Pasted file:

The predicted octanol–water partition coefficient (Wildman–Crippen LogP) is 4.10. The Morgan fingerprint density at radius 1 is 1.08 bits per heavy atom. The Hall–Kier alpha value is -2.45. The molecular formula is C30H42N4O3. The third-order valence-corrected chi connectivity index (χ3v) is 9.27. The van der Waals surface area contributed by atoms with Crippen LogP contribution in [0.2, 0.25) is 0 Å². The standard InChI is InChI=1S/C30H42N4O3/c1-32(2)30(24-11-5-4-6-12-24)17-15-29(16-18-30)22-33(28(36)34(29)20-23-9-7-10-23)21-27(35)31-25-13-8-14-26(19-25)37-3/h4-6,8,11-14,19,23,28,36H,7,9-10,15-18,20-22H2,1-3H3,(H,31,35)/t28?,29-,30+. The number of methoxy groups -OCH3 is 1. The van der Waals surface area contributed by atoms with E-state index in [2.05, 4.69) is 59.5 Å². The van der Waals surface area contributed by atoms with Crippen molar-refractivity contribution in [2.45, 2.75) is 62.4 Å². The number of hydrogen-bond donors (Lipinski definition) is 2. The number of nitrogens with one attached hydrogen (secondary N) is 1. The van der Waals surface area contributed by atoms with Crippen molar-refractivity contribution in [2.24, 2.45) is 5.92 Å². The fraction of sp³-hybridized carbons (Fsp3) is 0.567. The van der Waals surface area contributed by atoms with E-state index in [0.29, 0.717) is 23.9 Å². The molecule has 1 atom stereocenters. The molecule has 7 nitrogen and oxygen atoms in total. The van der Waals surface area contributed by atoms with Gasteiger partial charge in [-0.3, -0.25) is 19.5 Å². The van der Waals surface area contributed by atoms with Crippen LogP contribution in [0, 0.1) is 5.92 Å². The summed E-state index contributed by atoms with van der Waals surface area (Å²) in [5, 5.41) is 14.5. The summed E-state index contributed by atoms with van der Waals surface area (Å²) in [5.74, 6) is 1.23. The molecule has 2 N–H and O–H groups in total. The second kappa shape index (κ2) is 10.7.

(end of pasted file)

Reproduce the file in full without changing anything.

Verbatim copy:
The predicted octanol–water partition coefficient (Wildman–Crippen LogP) is 4.10. The Morgan fingerprint density at radius 1 is 1.08 bits per heavy atom. The Hall–Kier alpha value is -2.45. The molecular formula is C30H42N4O3. The third-order valence-corrected chi connectivity index (χ3v) is 9.27. The van der Waals surface area contributed by atoms with Crippen LogP contribution in [0.2, 0.25) is 0 Å². The standard InChI is InChI=1S/C30H42N4O3/c1-32(2)30(24-11-5-4-6-12-24)17-15-29(16-18-30)22-33(28(36)34(29)20-23-9-7-10-23)21-27(35)31-25-13-8-14-26(19-25)37-3/h4-6,8,11-14,19,23,28,36H,7,9-10,15-18,20-22H2,1-3H3,(H,31,35)/t28?,29-,30+. The number of methoxy groups -OCH3 is 1. The van der Waals surface area contributed by atoms with E-state index in [2.05, 4.69) is 59.5 Å². The van der Waals surface area contributed by atoms with Crippen molar-refractivity contribution in [2.45, 2.75) is 62.4 Å². The number of hydrogen-bond donors (Lipinski definition) is 2. The number of nitrogens with one attached hydrogen (secondary N) is 1. The van der Waals surface area contributed by atoms with Crippen molar-refractivity contribution in [2.24, 2.45) is 5.92 Å². The fraction of sp³-hybridized carbons (Fsp3) is 0.567. The van der Waals surface area contributed by atoms with E-state index in [0.29, 0.717) is 23.9 Å². The molecule has 1 atom stereocenters. The molecule has 7 nitrogen and oxygen atoms in total. The van der Waals surface area contributed by atoms with Gasteiger partial charge in [-0.3, -0.25) is 19.5 Å². The van der Waals surface area contributed by atoms with Crippen LogP contribution in [0, 0.1) is 5.92 Å². The summed E-state index contributed by atoms with van der Waals surface area (Å²) in [5, 5.41) is 14.5. The summed E-state index contributed by atoms with van der Waals surface area (Å²) in [5.74, 6) is 1.23. The molecule has 2 N–H and O–H groups in total. The second kappa shape index (κ2) is 10.7.